order by the Honorable John A. Houston, U.S.D.J., was the first in the
Southern District of California to adopt the principle that messages left by
debt collectors for debtors must meaningfully disclose the debt collector’s
identity. ARS’s attempts to obtain immediate review in the U.S. Court of
Appeals for the Ninth Circuit  was
rejected today.

[Originally posted March 18, 2011.]

Debt Buyer has no proof of debt

New Century Financial Services, Inc. vs. David Shaler
Superior Court of New Jersey, Law Division
This elderly gentleman was sued by a debt buyer who claimed to have
purchased the account from another debt buyer who purchased it from the
original creditor. Today, the Honorable Robert J. Brennan, J.S.C., granted
our Summary Judgment Motion based on the lack of admissible evidence
to prove the debt as well as to ownership of the alleged debt.
Deposition of Debt Buyer’s Representative
Motion for Summary Judgment
Opposition to Motion
Reply – Supplemental
Order Granting Summary Judgment (filed March 18, 2011)
Transcript of Decision Granting Summary Judgment

[Originally posted March 18, 2011.]

Voicemail Violates FDCPA: Nicholas Decision Reaffirmed

Dolores Krug, et al., vs. Focus Receivables Mgt., LLC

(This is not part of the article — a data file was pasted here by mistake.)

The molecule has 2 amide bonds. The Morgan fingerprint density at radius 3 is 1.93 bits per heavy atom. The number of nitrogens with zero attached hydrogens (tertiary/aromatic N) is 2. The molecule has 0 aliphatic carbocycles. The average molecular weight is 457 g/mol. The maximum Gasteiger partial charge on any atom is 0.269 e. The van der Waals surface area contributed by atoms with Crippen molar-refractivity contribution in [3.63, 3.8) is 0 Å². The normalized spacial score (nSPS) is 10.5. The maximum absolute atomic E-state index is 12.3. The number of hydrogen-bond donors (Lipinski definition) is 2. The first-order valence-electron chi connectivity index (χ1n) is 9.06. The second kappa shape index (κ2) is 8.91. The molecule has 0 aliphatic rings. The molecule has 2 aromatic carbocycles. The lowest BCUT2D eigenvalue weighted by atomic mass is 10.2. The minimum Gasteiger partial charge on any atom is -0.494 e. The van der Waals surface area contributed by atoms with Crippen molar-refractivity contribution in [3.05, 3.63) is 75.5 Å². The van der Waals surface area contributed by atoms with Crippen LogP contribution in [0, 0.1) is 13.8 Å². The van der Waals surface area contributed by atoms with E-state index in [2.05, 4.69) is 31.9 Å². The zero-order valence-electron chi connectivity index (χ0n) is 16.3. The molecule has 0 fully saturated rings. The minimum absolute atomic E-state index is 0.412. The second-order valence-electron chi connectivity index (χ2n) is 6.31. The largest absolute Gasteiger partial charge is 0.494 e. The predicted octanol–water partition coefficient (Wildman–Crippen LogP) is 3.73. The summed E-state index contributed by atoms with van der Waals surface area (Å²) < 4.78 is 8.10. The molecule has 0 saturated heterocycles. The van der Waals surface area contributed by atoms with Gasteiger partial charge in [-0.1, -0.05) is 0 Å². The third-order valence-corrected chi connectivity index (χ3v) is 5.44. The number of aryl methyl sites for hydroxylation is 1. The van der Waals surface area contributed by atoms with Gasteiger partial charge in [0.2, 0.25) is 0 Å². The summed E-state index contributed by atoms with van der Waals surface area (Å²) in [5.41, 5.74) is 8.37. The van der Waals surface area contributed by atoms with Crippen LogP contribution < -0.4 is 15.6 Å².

U.S. DIstrict Court, District of New Jersey
Following and elaborating on the analysis in Nicholas vs. CMRE Financial Services (see March 16, 2010 entry below), the Honorable Irenas, U.S.D.J., rendered a decision finding that the consumers stated a proper complaint for violations of the FDCPA when the debt collector left messages failing to meaningfully identify themselves or disclose that it is a debt collector.

[Originally posted May 11, 2010.]

Collector’s Voicemail Violates FDCPA

Christine M. Nicholas vs. CMRE Financial Services, Inc.
U.S. District Court, District of New Jersey
We defeated the debt collector’s attempt to dismiss the complaint leading to the first decision in the District of New Jersey deciding that, when a debt collector leaves a voicemail message for the debtor when attempting to collect the debt, it must meaningfully identify itself and disclose that it is a debt collector. The opinion by the Honorable Dennis M. Cavanaugh,  U.S.D.J., also held that, under the FDCPA’s class action “cap,” the possibility of a de minimis recovery to each class member is not a per se bar to maintaining a class action.

[Originally posted March 16, 2010.]